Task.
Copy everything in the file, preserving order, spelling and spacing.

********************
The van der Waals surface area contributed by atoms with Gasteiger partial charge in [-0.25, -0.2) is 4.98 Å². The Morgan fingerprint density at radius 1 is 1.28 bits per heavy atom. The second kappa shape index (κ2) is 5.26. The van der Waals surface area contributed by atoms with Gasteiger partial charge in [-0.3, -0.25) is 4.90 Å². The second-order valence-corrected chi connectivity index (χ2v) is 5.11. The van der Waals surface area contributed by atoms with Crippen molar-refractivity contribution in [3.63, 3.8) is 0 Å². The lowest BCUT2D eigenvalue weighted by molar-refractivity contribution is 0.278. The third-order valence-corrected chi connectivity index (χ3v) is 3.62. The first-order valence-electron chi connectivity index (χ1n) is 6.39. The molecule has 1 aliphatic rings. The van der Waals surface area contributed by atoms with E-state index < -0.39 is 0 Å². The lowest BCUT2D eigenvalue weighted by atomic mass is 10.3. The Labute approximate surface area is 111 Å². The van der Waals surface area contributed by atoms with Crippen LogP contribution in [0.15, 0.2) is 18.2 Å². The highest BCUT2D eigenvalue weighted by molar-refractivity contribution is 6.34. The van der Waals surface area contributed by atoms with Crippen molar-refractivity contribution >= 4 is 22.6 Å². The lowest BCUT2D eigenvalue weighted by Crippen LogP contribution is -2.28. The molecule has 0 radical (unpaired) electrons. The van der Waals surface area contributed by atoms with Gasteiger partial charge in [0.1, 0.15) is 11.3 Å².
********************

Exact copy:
The van der Waals surface area contributed by atoms with Gasteiger partial charge in [-0.25, -0.2) is 4.98 Å². The Morgan fingerprint density at radius 1 is 1.28 bits per heavy atom. The second kappa shape index (κ2) is 5.26. The van der Waals surface area contributed by atoms with Gasteiger partial charge in [-0.3, -0.25) is 4.90 Å². The second-order valence-corrected chi connectivity index (χ2v) is 5.11. The van der Waals surface area contributed by atoms with Crippen molar-refractivity contribution in [3.63, 3.8) is 0 Å². The lowest BCUT2D eigenvalue weighted by molar-refractivity contribution is 0.278. The third-order valence-corrected chi connectivity index (χ3v) is 3.62. The first-order valence-electron chi connectivity index (χ1n) is 6.39. The molecule has 1 aliphatic rings. The van der Waals surface area contributed by atoms with E-state index < -0.39 is 0 Å². The lowest BCUT2D eigenvalue weighted by atomic mass is 10.3. The Labute approximate surface area is 111 Å². The van der Waals surface area contributed by atoms with Crippen LogP contribution in [0.15, 0.2) is 18.2 Å². The highest BCUT2D eigenvalue weighted by molar-refractivity contribution is 6.34. The van der Waals surface area contributed by atoms with Crippen molar-refractivity contribution >= 4 is 22.6 Å². The lowest BCUT2D eigenvalue weighted by Crippen LogP contribution is -2.28. The molecule has 0 radical (unpaired) electrons. The van der Waals surface area contributed by atoms with Gasteiger partial charge in [0.1, 0.15) is 11.3 Å².